Update (11/17/2009): I'm still having trouble with this here and there. One additional thing I've noticed is that sometimes the DNS lookups simply take longer than I would expect. For example, if I attempt to go to Superuser.com the web browser (I generally use FireFox) will show the loading screen for 30 to 45 seconds. It could be longer and it could be shorter but at that point sometimes the site eventually loads and sometimes I receive the aforementioned error message.

In case there is question, I have a broadband internet connection (by Comcast in Chicagoland) which generally reports speeds of around 5mbps. Again, I only see this issue on the MacBook. I also have two Vista based computers and a Ubuntu based computer which do not present this problem.

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For reference Snow Leopard doesn't store the DNS cache used by most programs anymore in Directory Services but instead stores it using mDNSResponder. To reset the DNS cache it's most easily done by running sudo killall -HUP mDNSResponder –  Chealion Oct 23 '09 at 3:38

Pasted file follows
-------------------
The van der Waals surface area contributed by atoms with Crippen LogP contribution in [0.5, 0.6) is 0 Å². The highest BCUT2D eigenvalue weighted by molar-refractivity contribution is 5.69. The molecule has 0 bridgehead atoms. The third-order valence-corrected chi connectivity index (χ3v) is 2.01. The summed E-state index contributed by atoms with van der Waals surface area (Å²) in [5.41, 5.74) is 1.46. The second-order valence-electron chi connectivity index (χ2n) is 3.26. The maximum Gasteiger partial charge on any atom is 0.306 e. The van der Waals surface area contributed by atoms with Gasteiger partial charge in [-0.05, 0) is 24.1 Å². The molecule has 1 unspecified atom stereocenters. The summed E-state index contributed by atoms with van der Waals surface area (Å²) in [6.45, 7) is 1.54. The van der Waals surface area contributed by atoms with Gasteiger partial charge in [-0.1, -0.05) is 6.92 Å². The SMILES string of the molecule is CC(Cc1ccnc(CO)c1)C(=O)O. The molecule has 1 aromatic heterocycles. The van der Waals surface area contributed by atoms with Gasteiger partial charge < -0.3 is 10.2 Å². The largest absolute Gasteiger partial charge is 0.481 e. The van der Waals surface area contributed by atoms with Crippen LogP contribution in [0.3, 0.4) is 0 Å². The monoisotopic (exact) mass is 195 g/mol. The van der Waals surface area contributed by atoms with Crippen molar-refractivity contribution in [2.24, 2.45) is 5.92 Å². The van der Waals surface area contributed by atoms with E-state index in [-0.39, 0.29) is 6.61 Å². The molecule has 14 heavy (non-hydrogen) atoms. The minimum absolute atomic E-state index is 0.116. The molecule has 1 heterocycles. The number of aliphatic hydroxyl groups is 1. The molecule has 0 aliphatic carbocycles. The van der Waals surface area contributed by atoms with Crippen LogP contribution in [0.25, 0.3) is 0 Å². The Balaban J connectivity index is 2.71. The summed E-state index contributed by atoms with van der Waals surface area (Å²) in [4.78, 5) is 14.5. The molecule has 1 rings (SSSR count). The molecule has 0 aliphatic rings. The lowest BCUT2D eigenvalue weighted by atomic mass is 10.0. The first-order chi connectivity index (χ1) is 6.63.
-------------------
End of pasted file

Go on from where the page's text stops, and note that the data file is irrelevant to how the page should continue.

Could it simply be that the server(s) you are trying to reach are actually flakey? Or that your connection to the net is actually fluctuating? Can you give us an example site? –  Benjamin Schollnick Oct 23 '09 at 7:37
    
Perhaps the sudo killall -HUP mDNSResponder was the detail that I was missing. I'm keeping an eye out for the issue and will attempt this if it occurs (assuming I can get to this site) :-) –  Frank V Oct 23 '09 at 16:12
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6 Answers

I'm having the same problem on my Snow Leopard macbook (10.6.8). Occasionally Firefox can't find the server, nor can ping, but nslookup resolves the IP. I only recall having the issue with en.wikipedia.org.

Here's something that worked 2 or 3 times for me so far for en.wikipedia.org: Visit www.wikipedia.org and click on "English" which takes you to en.wikipedia.org. This makes the host "reappear" immediately. (Before I tried this, it would take about a minute for the host to be recognized again.)

I tried a similar workaround by google'ing for the site and clicking the link from the search results, but it didn't work. Maybe it's related to a cache being cleared only when another host on the same domain is accessed.